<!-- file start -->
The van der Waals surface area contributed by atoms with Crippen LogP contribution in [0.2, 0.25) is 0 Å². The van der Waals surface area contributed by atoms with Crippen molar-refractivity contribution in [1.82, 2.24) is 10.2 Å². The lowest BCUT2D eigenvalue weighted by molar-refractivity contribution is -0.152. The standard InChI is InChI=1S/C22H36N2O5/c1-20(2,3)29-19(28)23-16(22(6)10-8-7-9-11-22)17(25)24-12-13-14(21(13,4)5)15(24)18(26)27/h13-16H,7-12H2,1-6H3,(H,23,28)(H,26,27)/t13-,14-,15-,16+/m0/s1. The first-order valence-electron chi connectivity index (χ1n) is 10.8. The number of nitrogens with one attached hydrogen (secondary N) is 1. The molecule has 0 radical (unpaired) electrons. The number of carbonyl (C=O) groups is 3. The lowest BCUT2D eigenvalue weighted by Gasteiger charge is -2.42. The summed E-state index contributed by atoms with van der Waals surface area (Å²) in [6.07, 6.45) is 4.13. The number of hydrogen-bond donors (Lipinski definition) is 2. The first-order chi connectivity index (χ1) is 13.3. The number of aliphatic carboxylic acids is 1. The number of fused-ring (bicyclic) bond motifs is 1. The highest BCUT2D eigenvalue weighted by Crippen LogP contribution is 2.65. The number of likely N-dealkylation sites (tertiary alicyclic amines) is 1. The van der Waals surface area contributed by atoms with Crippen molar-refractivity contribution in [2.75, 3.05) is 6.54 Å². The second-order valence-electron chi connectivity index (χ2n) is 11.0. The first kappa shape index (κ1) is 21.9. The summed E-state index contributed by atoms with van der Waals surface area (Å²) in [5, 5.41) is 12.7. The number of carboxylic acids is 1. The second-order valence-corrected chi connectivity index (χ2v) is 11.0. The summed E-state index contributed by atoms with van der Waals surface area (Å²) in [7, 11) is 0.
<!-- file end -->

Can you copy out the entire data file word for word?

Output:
The van der Waals surface area contributed by atoms with Crippen LogP contribution in [0.2, 0.25) is 0 Å². The van der Waals surface area contributed by atoms with Crippen molar-refractivity contribution in [1.82, 2.24) is 10.2 Å². The lowest BCUT2D eigenvalue weighted by molar-refractivity contribution is -0.152. The standard InChI is InChI=1S/C22H36N2O5/c1-20(2,3)29-19(28)23-16(22(6)10-8-7-9-11-22)17(25)24-12-13-14(21(13,4)5)15(24)18(26)27/h13-16H,7-12H2,1-6H3,(H,23,28)(H,26,27)/t13-,14-,15-,16+/m0/s1. The first-order valence-electron chi connectivity index (χ1n) is 10.8. The number of nitrogens with one attached hydrogen (secondary N) is 1. The molecule has 0 radical (unpaired) electrons. The number of carbonyl (C=O) groups is 3. The lowest BCUT2D eigenvalue weighted by Gasteiger charge is -2.42. The summed E-state index contributed by atoms with van der Waals surface area (Å²) in [6.07, 6.45) is 4.13. The number of hydrogen-bond donors (Lipinski definition) is 2. The first-order chi connectivity index (χ1) is 13.3. The number of aliphatic carboxylic acids is 1. The number of fused-ring (bicyclic) bond motifs is 1. The highest BCUT2D eigenvalue weighted by Crippen LogP contribution is 2.65. The number of likely N-dealkylation sites (tertiary alicyclic amines) is 1. The van der Waals surface area contributed by atoms with Crippen molar-refractivity contribution in [2.75, 3.05) is 6.54 Å². The second-order valence-electron chi connectivity index (χ2n) is 11.0. The first kappa shape index (κ1) is 21.9. The summed E-state index contributed by atoms with van der Waals surface area (Å²) in [5, 5.41) is 12.7. The number of carboxylic acids is 1. The second-order valence-corrected chi connectivity index (χ2v) is 11.0. The summed E-state index contributed by atoms with van der Waals surface area (Å²) in [7, 11) is 0.